Photographing every moment can spoil it

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Illustration by Miles Huffman

I have a flip phone. It’s fantastic. The satisfaction of slamming shut a conversation is nostalgic and fulfilling.

The only negative to not having a smartphone and being plugged in virtually all the time is the lack of Crossy Road. I also can’t use Snapchat easily, which I only log in to send edited pictures of my junk to the unsuspecting masses.

Coming to Chico changed my perspective on Snapchat and cameras in general.

When did taking photos transform from capturing beauty to pausing a moment to embellish or flaunt it? Instagram culture seems to have the right mindset, but it’s Snapchat that destroys a good time.

I like to dance, to sing, to rap, to express myself. Too often, I turn up and, to my disappointment, come down to four recording phones in my face, more in my business than a proctologist.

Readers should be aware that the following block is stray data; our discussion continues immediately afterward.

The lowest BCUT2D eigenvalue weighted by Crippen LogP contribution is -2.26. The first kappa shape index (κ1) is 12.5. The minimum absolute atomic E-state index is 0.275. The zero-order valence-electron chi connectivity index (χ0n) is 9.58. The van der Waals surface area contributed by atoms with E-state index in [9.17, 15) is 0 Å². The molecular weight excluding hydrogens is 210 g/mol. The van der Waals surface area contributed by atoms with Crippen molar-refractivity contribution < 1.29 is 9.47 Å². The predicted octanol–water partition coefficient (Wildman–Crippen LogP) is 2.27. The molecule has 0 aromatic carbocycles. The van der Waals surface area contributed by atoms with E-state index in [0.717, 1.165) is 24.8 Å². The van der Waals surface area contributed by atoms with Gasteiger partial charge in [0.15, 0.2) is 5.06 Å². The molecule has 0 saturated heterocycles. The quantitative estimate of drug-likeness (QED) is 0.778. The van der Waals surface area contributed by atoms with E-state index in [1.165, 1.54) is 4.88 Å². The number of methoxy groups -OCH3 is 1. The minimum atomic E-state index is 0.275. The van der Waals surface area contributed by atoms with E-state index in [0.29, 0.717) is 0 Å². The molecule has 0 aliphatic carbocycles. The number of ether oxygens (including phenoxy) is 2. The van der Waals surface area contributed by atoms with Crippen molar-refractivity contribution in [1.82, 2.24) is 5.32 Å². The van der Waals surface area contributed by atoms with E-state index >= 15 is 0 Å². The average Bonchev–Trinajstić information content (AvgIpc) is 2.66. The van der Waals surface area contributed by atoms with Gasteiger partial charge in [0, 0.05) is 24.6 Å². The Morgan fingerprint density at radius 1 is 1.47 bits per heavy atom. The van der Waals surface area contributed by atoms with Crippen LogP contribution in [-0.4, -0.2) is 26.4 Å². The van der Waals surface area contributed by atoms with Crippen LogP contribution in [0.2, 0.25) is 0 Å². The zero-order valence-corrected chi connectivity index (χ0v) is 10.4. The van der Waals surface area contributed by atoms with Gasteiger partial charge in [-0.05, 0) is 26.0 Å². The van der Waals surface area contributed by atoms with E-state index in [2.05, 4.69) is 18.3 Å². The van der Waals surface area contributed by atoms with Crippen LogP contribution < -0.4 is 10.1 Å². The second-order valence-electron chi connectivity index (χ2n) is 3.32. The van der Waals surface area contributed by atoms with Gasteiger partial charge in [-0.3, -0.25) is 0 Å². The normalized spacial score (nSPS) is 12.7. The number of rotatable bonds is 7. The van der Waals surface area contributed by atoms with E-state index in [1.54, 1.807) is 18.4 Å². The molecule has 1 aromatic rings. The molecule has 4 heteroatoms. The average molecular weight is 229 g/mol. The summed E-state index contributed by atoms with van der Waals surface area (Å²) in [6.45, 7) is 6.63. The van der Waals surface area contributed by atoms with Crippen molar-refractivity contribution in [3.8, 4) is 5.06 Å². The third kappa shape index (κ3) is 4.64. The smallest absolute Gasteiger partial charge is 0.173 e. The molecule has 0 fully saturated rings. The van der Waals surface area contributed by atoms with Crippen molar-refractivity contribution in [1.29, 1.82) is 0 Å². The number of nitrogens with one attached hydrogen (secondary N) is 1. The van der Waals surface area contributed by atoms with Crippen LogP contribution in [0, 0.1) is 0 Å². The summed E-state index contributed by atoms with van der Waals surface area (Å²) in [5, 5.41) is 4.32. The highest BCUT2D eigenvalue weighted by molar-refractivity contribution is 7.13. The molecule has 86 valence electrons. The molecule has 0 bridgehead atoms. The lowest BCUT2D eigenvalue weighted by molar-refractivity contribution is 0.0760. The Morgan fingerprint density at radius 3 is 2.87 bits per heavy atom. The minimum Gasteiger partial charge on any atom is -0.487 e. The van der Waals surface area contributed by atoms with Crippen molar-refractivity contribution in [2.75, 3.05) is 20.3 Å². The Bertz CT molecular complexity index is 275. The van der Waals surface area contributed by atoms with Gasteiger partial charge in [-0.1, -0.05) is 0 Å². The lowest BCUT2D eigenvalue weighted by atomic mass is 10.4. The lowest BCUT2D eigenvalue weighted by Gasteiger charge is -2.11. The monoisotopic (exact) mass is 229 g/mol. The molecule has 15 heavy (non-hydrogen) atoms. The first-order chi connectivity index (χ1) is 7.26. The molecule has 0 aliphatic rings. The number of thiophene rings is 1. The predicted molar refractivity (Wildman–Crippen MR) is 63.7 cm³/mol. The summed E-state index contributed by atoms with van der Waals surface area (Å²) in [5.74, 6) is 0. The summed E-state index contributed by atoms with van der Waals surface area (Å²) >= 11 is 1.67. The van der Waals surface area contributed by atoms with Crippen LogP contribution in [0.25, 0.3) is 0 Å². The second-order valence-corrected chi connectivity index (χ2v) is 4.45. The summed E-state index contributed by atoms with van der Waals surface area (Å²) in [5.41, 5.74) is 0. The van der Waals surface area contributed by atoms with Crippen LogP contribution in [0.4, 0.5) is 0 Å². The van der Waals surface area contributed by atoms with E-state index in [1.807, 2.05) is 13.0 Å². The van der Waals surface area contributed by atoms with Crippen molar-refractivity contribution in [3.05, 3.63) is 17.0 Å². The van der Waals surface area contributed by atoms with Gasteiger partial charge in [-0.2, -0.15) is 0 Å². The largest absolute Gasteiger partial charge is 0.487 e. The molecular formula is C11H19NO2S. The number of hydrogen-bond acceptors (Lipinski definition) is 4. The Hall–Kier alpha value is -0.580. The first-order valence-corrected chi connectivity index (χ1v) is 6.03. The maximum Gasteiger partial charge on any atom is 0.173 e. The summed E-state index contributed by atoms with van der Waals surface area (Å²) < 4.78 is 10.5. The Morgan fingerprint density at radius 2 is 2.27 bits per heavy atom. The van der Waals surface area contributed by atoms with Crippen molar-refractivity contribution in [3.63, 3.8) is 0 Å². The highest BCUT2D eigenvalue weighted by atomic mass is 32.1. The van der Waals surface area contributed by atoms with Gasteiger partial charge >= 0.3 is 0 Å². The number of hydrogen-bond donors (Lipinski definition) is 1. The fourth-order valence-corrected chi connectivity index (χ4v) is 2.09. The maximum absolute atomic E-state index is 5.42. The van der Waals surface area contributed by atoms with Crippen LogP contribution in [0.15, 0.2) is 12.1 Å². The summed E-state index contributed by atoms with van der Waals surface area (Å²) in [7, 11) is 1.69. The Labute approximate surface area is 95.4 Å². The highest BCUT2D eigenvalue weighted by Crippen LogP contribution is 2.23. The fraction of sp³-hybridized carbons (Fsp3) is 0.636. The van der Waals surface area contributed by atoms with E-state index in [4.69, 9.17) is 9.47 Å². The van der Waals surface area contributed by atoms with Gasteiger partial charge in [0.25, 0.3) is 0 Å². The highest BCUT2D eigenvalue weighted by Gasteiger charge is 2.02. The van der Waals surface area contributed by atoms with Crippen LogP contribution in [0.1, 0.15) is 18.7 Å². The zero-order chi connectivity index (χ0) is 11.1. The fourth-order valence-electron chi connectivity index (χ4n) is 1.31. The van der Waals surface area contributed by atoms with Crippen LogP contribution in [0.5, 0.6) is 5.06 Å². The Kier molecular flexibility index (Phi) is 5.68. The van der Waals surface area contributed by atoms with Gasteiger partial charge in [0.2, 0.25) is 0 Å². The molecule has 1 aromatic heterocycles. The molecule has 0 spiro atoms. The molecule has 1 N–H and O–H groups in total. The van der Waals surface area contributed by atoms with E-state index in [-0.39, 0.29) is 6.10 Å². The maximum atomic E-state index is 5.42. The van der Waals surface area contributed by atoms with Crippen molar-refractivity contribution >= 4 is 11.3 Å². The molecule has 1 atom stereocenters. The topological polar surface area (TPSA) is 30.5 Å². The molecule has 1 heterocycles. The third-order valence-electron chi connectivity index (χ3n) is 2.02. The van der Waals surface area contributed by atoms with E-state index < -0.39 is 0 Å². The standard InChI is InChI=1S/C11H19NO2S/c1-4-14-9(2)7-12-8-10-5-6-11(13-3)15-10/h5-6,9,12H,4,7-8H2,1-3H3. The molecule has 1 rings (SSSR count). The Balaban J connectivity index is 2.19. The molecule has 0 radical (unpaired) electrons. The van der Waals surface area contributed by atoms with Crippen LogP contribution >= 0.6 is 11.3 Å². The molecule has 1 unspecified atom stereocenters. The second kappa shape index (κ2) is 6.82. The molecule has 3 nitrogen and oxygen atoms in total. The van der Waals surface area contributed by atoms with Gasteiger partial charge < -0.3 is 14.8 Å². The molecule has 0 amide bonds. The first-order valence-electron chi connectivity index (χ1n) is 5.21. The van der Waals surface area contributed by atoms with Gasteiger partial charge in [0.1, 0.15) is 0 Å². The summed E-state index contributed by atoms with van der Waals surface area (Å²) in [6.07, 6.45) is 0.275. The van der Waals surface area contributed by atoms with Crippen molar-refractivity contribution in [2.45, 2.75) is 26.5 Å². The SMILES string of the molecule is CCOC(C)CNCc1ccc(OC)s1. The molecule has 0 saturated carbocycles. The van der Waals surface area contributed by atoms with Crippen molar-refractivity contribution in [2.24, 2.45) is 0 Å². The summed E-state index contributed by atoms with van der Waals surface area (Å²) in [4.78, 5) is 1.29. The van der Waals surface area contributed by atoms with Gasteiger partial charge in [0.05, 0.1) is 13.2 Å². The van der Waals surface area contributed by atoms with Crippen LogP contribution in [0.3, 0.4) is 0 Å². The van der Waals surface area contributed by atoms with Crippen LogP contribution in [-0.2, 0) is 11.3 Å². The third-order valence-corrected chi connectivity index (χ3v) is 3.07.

I was in Sutter with eight other guys. While we were conversing, some dude at the end is extending his arm to forcibly selfie all of us into one awkward, pointless photo.

You need to tell everyone you’re eating with people right now? At Sutter Dining? Does Snapchat make you feel cool, punk?

Stop taking snaps of me. Chat with me instead. I haven’t earned any paparazzi.

Where is the benefit coming from? Usually snaps seem to be some sort of self-acceptance tool, showcasing someone’s ability to harness friends for an instant. Any friends watching that snap probably just feel like crap because they aren’t in on the fun.

In addition, roughly half of peoples’ stories are 100 seconds long with nothing interesting to display. Classrooms and emoticons are boring.

This sort of frustrating camera disruptiveness doesn’t stop with Snapchat.

After a lot of concerts, particularly raves, on the event page people post “Who’s got photos of me?” It’s like everybody is living for photos rather than the moment. It would probably improve everyone’s existence to unplug and bask in an instant, rather than photograph it.

Snapchat should be strictly for nudes.

William Rein can be reached at [email protected] or @toeshd on Twitter.